As for Green Living, besides our usual exhibition of informative charts and posters, sale of pre-loved books, Q & A sessions, 3R Game and collection of recyclables, I had prepared new display materials, a Water Conservation Board Game and a Water Conservation Hunt/Challenge to raise awareness on and advocate good water conservation habits. I am fortunate to have the assistance of competent and experienced volunteers, as usual.
A little lake (a pond, rather. I think almost 30% of the water feature is shaded by vegetation overhang, and the water temperature is pretty even throughout, so it cannot, geographically speaking, be a lake) separating Taman Cendawan ("Mushroom Park") from the rest of the Park.
Young'uns from the Sri Inai Beaconhouse School exploring the event grounds and watchtower.
The MNS Registration booth, sans Powerpoint presentation, sans slideshow, sans everything it should have, thanks to a power cut. Whatever frustration I feel over not having our Special Interest Group slideshows screened is nowhere as maddening as what Eugene and Lill must have felt, as they have worked on the video for weeks, and Lill had apparently stayed up until 0500 hrs the morning of the event to record and calibrate the voiceover.
That's what comes of living in the Third World. Independent power producers like YTL Corp are making a killing from the government and ratepayers by constructing superfluous power transmission infrastructure, and the electricity is supplied to us only intermittently.
Birders conducting an Introduction to Birdwatching session.
The tent in the foreground is part of the Nature Guides educational session on Responsible Camping and Trekking.
Visitors registering for the Water Conservation Hunt at the Green Living booth.
Mee Hong and Siew Hua supervising the rugrats in the Water Conservation Board Game. I am good at conceptualizing educational activities and doing all the critical work, but hopeless at communicating with children. I talk at my pace and level, not theirs, and have a very low threshold for whiny, irrational or uncooperative behaviour. The ladies make it so much easier for me.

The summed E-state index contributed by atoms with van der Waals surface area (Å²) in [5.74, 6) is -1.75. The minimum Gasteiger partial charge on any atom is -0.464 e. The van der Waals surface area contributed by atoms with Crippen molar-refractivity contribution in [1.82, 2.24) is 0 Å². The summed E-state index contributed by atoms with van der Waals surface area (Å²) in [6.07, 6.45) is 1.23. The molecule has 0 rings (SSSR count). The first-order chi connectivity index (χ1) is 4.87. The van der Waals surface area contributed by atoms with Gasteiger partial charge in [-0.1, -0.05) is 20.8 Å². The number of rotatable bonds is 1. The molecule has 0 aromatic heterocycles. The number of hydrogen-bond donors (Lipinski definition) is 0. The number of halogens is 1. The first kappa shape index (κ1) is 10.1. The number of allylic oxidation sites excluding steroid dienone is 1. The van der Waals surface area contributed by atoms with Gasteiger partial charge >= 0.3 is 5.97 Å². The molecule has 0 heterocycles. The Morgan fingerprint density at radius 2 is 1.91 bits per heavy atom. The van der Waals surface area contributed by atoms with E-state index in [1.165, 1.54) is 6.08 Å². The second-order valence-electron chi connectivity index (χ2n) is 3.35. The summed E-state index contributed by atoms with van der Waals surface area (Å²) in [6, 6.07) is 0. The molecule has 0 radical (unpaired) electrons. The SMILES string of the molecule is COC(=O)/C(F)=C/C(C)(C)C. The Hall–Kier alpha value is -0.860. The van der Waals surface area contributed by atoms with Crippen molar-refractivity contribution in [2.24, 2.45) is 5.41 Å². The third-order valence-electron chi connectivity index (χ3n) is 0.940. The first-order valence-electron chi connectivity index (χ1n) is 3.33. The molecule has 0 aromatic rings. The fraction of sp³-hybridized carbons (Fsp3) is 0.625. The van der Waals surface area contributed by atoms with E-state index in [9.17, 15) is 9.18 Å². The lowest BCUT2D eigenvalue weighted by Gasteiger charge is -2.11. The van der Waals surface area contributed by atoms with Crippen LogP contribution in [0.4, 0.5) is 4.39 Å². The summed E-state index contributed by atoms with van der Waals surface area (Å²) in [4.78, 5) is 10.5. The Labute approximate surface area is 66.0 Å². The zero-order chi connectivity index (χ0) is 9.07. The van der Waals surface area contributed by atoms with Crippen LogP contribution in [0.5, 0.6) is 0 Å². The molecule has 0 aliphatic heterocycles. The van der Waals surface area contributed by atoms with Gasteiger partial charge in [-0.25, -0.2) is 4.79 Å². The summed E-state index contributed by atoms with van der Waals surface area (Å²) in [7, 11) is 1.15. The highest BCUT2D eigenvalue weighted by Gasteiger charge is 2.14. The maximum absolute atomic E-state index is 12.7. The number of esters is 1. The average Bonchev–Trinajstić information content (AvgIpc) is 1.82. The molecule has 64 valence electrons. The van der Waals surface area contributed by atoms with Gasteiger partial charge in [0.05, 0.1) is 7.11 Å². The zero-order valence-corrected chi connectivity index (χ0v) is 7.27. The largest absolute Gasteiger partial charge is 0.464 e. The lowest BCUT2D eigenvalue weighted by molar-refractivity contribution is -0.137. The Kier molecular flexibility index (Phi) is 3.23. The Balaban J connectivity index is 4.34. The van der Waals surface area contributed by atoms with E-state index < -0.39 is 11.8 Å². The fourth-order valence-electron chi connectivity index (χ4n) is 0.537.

Water Conservation Hunt in progress. It was too easy. All the participants had to do was locate all the picture clues which showed instances of water wastage, and then list down the water conservation measures to be taken in relation to each picture. I should have made things more challenging for them. I should have buried clues in the ground with hidden mousetraps, suspended clues from hand grenade pins, or hidden the clues in pits watched over by Komodo Dragons and Gila Monsters.
Water Conservation Hunt Prize Giving Ceremony, sans microphone because the power supply was still out. Mad Props to Lill, whose voice is in inverse proportion to her size! She would make a great drill sergeant. I had planned it so that each team received a Green Living booklet and a set of Green Living pocket posters, and the top 3 teams received hampers of organic goodies in reusable cloth bags.
I hope that for the next Open Day, we will find ways to cut down on food and beverage packaging and disposable materials, utilize a location that is accessible by public transport or is within walking distance of residential areas, and find ways to reduce reliance on water, electricity and private vehicle usage.
~ CO78: Good work, Soldier! ~